Frightened kid at dentist chair

Methods of Dental Sedation for Children

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Dental fear is common among children. Fear of pain or a previous painful experience with a doctor or dentist is one of the driving forces of this phobia. In some cases, negative stories and myths about professionals haunt children as they grow. Good thing there are sedation techniques that can help children avoid pain during a dental procedure.

Dentist offices can be scary places for children. The clinical setting, antiseptic smell, sight of the dental instruments, or a previous negative experience at the dentist chair can cause anxiety about attending routine dental exams. If treatments are required, they can be met with tears, resistance, or even a complete refusal to cooperate. Convincing children to behave and undergo the procedure can be a big challenge during this time.

If normal measures of reassurance such as distraction and talking don’t work, a pediatric dentist in Utah or any other location can provide dental sedation.

What is Sedation?

Sedation involves the use of a certain substance or medication to make the patient feel numb or fall asleep before undergoing a medical or dental procedure. The doctor or dentist can do his or her job better if the patient is asleep or doesn’t feel pain. There are different sedation types and techniques. The dentist will choose a technique based on the specific needs of a patient.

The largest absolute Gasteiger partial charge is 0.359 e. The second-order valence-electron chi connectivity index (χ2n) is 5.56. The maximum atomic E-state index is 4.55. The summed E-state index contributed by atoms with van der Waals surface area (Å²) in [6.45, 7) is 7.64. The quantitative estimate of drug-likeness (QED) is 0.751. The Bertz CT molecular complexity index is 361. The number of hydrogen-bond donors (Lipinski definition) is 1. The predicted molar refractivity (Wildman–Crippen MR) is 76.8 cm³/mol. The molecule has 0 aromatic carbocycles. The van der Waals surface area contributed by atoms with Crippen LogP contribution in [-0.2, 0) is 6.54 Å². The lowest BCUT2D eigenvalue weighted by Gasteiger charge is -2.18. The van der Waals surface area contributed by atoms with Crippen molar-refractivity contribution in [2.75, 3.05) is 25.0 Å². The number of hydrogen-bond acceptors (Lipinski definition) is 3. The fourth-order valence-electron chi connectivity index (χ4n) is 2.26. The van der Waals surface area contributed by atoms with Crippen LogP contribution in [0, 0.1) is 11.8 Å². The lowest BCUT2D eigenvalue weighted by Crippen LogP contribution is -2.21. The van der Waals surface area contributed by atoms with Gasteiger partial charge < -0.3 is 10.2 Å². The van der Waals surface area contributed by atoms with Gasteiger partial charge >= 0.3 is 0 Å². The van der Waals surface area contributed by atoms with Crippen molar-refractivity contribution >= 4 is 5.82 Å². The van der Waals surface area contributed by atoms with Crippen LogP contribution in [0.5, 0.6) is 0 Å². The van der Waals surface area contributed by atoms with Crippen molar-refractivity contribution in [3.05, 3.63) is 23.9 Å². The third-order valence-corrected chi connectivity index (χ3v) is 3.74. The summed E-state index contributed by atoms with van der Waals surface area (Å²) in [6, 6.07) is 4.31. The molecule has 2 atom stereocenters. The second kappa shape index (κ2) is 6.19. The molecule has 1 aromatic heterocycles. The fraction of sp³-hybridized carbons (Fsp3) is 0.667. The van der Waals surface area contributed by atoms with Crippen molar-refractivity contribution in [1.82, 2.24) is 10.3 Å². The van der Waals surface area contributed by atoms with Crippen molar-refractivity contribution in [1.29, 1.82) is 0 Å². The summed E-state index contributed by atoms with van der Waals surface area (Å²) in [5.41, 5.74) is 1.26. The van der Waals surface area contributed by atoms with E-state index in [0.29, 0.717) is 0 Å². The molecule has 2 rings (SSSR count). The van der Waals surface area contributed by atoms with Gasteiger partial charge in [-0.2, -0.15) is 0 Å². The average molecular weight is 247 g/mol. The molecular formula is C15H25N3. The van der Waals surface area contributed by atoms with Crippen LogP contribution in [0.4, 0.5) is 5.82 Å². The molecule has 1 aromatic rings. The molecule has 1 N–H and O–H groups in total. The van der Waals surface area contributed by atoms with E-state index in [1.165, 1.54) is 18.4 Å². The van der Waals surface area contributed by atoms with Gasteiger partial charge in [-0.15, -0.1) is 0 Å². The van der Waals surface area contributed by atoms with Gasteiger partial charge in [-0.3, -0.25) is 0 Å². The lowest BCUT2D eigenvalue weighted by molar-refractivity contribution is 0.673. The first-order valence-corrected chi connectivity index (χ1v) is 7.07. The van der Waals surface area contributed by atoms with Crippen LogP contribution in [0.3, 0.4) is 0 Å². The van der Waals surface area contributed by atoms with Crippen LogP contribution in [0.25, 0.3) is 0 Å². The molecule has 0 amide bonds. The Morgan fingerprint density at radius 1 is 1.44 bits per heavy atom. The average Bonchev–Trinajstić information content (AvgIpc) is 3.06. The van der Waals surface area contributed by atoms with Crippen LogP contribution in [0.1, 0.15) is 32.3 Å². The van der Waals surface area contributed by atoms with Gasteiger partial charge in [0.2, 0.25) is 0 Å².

Gas and Air

Young girl with the dentist

The most non-invasive type of dental sedation involves the use of nitrous and oxygen. This is breathed in through a mask to give a hazy and relaxed sensation. It works within minutes and unlike other drugs, it wears off quickly. Once the child is sufficiently relaxed, the exam or treatment can take place. Oxygen can be given afterward to cancel out the effects of the gas. This is ideal for children who tend to move continuously during a dental visit.

Oral Sedation

Medicine can also be given by mouth or sprayed in the nose to put the patient in a sleepy or relaxed state. It is not a general anesthetic, so it will not put the child to sleep but it will make them calm and detached from the procedure. The medicine takes around 20 minutes to take effect and will make the experience less traumatic for little ones.

IV Sedation

IV sedation is another option many people are aware of. As children dislike needles, gas and air technique is normally used first to put them to sleep before an intravenous or IV needle is inserted. If this type of anesthesia is given, a breathing tube may need to be placed down the child’s throat. This type of sedation is only available in hospitals.

Very frightened children who are resistant to going to the dentist can have sedation and drift off into a sleepy and relaxed state that will help them cope with the experience. Talk to your dentist regarding the dental procedure necessary for your child and the appropriate sedation technique. This will help ensure the safety and comfort of your little one. Help him or her win against dental anxiety.

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